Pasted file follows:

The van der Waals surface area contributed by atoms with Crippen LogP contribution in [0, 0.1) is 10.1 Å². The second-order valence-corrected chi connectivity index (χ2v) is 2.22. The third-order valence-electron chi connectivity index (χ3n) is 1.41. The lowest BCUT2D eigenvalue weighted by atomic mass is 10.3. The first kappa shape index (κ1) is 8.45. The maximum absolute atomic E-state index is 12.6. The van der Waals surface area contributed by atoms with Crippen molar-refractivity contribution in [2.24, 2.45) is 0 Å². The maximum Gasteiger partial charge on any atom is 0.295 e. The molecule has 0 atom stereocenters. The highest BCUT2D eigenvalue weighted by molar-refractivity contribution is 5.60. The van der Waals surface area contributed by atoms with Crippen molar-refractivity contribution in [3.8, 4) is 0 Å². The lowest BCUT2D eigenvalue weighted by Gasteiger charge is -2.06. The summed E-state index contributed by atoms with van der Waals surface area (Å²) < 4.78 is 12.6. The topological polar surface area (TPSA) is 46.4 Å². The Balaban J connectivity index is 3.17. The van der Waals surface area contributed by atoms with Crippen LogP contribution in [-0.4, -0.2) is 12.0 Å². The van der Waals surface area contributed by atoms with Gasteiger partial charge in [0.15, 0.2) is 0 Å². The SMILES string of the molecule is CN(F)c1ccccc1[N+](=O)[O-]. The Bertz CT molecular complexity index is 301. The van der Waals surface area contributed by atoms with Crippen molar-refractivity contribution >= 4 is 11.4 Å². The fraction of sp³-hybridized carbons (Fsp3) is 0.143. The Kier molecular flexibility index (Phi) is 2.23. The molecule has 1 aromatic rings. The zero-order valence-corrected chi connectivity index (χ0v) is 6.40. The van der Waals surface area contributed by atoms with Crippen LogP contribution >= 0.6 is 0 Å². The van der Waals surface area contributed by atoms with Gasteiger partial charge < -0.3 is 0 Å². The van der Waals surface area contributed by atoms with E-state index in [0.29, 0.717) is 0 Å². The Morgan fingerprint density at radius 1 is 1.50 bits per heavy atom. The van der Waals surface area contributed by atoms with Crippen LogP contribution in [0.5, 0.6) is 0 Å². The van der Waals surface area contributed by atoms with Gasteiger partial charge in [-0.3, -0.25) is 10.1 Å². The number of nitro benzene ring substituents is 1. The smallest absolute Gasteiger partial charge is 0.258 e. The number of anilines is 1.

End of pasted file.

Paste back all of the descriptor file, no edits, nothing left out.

The van der Waals surface area contributed by atoms with Crippen LogP contribution in [0, 0.1) is 10.1 Å². The second-order valence-corrected chi connectivity index (χ2v) is 2.22. The third-order valence-electron chi connectivity index (χ3n) is 1.41. The lowest BCUT2D eigenvalue weighted by atomic mass is 10.3. The first kappa shape index (κ1) is 8.45. The maximum absolute atomic E-state index is 12.6. The van der Waals surface area contributed by atoms with Crippen molar-refractivity contribution in [2.24, 2.45) is 0 Å². The maximum Gasteiger partial charge on any atom is 0.295 e. The molecule has 0 atom stereocenters. The highest BCUT2D eigenvalue weighted by molar-refractivity contribution is 5.60. The van der Waals surface area contributed by atoms with Crippen molar-refractivity contribution in [3.8, 4) is 0 Å². The lowest BCUT2D eigenvalue weighted by Gasteiger charge is -2.06. The summed E-state index contributed by atoms with van der Waals surface area (Å²) < 4.78 is 12.6. The topological polar surface area (TPSA) is 46.4 Å². The Balaban J connectivity index is 3.17. The van der Waals surface area contributed by atoms with Crippen LogP contribution in [-0.4, -0.2) is 12.0 Å². The van der Waals surface area contributed by atoms with Gasteiger partial charge in [0.15, 0.2) is 0 Å². The SMILES string of the molecule is CN(F)c1ccccc1[N+](=O)[O-]. The Bertz CT molecular complexity index is 301. The van der Waals surface area contributed by atoms with Crippen molar-refractivity contribution >= 4 is 11.4 Å². The fraction of sp³-hybridized carbons (Fsp3) is 0.143. The Kier molecular flexibility index (Phi) is 2.23. The molecule has 1 aromatic rings. The zero-order valence-corrected chi connectivity index (χ0v) is 6.40. The van der Waals surface area contributed by atoms with Crippen LogP contribution >= 0.6 is 0 Å². The van der Waals surface area contributed by atoms with Gasteiger partial charge < -0.3 is 0 Å². The van der Waals surface area contributed by atoms with E-state index in [0.29, 0.717) is 0 Å². The Morgan fingerprint density at radius 1 is 1.50 bits per heavy atom. The van der Waals surface area contributed by atoms with Crippen LogP contribution in [0.5, 0.6) is 0 Å². The van der Waals surface area contributed by atoms with Gasteiger partial charge in [-0.3, -0.25) is 10.1 Å². The number of nitro benzene ring substituents is 1. The smallest absolute Gasteiger partial charge is 0.258 e. The number of anilines is 1.